Except for shell and foot shape, limpets are essentially like other snails in anatomical terms. Under the protection of its tough, ridged shell, the black limpet has a grey-green oval foot with a large flat adhesive surface. A head with big ear-like tentacles, each bearing an eye near its base, lies at the front of the animal. Lining the shell around its margin is a thin layer of tissue. Throughout this peripheral tissue, or mantle, and lying in the space between it and the foot are many small ciliated gills and short tentacles.

The limpet has a strong homing instinct, spending virtually its entire life at a precise place on a rock, leaving the spot only to feed. It leaves its home when the tide is in and the water not too turbulent, and also when the tide is out at night or if it is sheltered by seaweed.

It feeds by rasping at the algae on rocks, moving around with head and tentacles protruding and swinging from side to side. On the return trip, the limpet tends to retrace its route. It appears to have some sort of instinctive mechanism--an 'opihi GPS, if you will--that guides its way. Experiments have been conducted in which the limpet's tentacles were removed and its outward tracks obliterated. Nevertheless, it still found its way home, even when the journey may cover two or three feet. Now that's a commentary on perseverance!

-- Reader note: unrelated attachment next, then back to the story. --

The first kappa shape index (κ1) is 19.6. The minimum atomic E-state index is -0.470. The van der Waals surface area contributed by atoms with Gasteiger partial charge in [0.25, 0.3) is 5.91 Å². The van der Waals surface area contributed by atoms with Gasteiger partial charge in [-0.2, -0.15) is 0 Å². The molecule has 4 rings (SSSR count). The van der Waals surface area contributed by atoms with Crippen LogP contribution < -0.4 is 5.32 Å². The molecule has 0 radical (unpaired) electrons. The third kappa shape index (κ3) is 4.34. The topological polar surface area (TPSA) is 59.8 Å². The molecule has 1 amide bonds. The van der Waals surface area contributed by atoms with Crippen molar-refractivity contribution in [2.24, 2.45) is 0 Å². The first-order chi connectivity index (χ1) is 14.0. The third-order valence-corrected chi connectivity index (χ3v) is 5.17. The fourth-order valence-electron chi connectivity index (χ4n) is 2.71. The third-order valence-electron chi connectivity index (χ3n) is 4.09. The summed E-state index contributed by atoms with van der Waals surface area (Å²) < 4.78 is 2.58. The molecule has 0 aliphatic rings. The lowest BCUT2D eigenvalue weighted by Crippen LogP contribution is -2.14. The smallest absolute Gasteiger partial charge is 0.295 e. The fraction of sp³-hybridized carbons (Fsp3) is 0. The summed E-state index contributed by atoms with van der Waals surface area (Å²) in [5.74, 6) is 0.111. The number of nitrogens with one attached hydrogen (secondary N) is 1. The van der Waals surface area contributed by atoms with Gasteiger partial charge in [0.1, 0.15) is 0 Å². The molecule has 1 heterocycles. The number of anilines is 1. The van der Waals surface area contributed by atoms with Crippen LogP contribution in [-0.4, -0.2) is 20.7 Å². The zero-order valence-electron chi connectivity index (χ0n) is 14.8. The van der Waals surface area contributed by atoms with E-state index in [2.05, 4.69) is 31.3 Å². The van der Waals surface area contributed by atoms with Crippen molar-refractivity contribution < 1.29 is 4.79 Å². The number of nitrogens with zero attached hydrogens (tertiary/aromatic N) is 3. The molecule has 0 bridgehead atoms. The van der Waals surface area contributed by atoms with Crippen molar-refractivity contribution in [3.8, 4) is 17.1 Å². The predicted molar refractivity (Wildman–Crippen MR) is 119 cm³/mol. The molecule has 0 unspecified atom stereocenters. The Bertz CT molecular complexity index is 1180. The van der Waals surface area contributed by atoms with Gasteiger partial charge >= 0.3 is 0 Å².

'Opihi is a delicacy in Hawaii. Very popular as a luau hors d'oeuvre or in family dining, the limpet is usually eaten raw. It can also be combined with a kind of seaweed indigenous to the limpet's habitat to make a delicious soup.

Because of the tremendous year-round demand for 'opihi, the harvesting of limpets is a lucrative business. A gallon of shelled 'opihi sold for $60-80 when I was a young boy fifty years ago. Today, due to higher consumer demand and, sadly, a sharp decline in 'opihi numbers because of over-harvesting, the price per gallon has skyrocketed to $200.

I recall with a nostalgic pull at the heart how my brother and I would accompany our father on daily expeditions to favorite 'opihi hunting grounds and spend several hours scraping the limpet from the rocks. It was during these treks to the rocky beaches that I learned a great deal about the limpet.

For example, provided the rocks were well-splashed and shaded, the tide level did not affect the habitat of the 'opihi. The limpet did not appear to be impacted by temperature fluctuations. It also flourished where the sea is diluted with fresh water from the mountain streams.